Conversions are an incredibly important part of all online marketing, as they are used to measure the success of campaigns. They allow us to see the results driven by marketing spend and how we calculate the return on investment. For that reason, they are something I have written about a lot in the past and something important to cover in my 101 series.
What is a conversion?
Conversion tracking is a free tool that shows you what happens after a customer interacts with your ads — whether they purchased a product, signed up for your newsletter, called your business or downloaded your app. When a customer completes an action that you’ve defined as valuable, these customer actions are called conversions.
Setting up conversion tracking
Back in 2019, I wrote about how to set up conversion tracking and not a lot has changed since then, so head over to my previous post if you want to know the intricacies of set up.
Conversion tracking is not just for Google Ads. Whichever online ad platform you are using, whether it be Facebook, LinkedIn, Pinterest etc, they all have their own ways of tracking and reporting conversions. I also wrote about Facebook conversion tracking not too long ago.
A couple of things that have evolved, however, are attribution and enhanced conversions.
What is attribution?
Attribution is the act of assigning credit for conversions to different ads, clicks, and factors along a user’s path to completing a conversion.
Now, the recommended and default attribution model is called ‘data-driven’, whereas previously it was always set to last click.
In Google Ads the different attribution models, are as follows:
Previously, data-driven attribution wasn’t available for a lot of advertisers, as they had to see at least 300 conversion actions and 3,000 ad interactions within 30 days.
However it is now available for a lot (if not all) of our clients that do not see 300 conversions in a 30 day period. It would therefore seem that Google has now abolished these prerequisites.
When using Meta, for Facebook and Instagram ads, the attribution settings are as follows:
- 1-day click
- 7-day click
- 1-day click or 1-day view
- 7-day click or 1-day view (default)
The default setting is “7-day click or 1-day view” which is why you may notice that the conversion total recorded in Meta differs to your Google Analytics total. This is because Facebook attributes conversions to an ad even if it’s only been viewed, it doesn’t have to be clicked on.
Another thing that has changed since my 2019 post is the launch of enhanced conversions. Again, this is something I have already written about back in March of this year. See my full post here: https://browsermedia.agency/blog/enhanced-conversions-in-google-ads/
This is a feature that is still evolving and something that Google has developed to appease users’ demand for more transparency. Also as third-party cookies continue to disappear, the observable conversions we can track will decrease. As the future of conversion tracking is changing, we’ll have to plug the gaps in our data using modelling.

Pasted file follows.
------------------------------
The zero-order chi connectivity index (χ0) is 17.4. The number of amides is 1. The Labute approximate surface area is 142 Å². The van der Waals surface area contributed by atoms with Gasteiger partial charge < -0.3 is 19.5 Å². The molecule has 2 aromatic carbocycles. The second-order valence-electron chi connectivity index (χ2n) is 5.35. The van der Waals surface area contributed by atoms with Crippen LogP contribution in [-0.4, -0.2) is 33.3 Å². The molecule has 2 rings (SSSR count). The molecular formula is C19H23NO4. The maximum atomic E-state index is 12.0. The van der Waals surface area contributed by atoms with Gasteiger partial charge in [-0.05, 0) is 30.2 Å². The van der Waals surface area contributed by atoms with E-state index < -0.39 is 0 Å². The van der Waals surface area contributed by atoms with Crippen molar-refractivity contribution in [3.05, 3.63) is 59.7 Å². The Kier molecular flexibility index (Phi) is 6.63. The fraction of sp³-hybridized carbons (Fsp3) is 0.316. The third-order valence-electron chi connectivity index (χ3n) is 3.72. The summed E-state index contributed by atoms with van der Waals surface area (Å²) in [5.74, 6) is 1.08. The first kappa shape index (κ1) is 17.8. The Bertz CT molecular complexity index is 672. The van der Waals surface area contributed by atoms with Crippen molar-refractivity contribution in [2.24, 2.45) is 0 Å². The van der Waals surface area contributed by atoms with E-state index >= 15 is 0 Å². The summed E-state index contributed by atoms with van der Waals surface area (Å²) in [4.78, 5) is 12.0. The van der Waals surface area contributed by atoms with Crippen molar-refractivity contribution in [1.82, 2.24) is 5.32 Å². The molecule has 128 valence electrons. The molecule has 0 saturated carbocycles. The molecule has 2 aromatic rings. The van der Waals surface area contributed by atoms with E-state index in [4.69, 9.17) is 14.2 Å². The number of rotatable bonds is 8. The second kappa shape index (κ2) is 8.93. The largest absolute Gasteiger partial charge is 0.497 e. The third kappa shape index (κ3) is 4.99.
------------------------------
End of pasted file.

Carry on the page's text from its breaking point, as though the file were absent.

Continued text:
This means that Google now recommends that we no longer use tools like Google Analytics to track conversions, but instead we should be implementing Google Ads conversion code to track conversions, so we can use this enhanced feature.
Google is relying on people being signed-in to their Google account when viewing ads on Google, YouTube and beyond. It will then be able to match the email address, for example, that they submit to complete the conversion, with their Google user data.
If you want to know more about how to set up enhanced conversions see my previous post.
Similarly, Meta has its conversion API, its way of bridging the gap in conversion recording: https://www.facebook.com/business/help/2041148702652965?id=818859032317965
Using conversion based bid strategies
Once conversions are set up, enhanced or not, there are bid strategies available to optimise your budget to get more of them.
Whether using Google or Meta or any of the other paid ad platforms, there are options to ask them to optimise your campaigns to generate as many conversions as it can:
For eCommerce sites, where sales and revenue are tracked, there are bid strategies that will set bids to try and generate as much revenue as possible.
Should you set a CPA target or opt for maximise conversions?
When setting a cost per acquisition (CPA) target you are telling the system the price you’d like to pay per conversion and so it can bid accordingly to try and get that cost per conversion for you. However, if you do not care so much about how much you pay per conversion and just want as many as possible for your budget, you can opt to ‘maximise conversions’.
When opting for a Target CPA you may find that the system does not spend your entire daily budget, as if your target is too ambitious, the platform may have to hold back showing your ads in order to meet your target.
This means that there are two questions you should ask yourself when trying to choose between these two strategies:
- Which is more important: number of conversions or achieving a specific CPA?
- Could you compromise and increase your CPA target to try and achieve a few more conversions for your budget?
If you really can’t decide between the two you could always set up an experiment and let the data make your decision for you: https://support.google.com/google-ads/answer/6167141?hl=en-GB
If your business wants to know more about conversions, and how to get more of them, contact us today.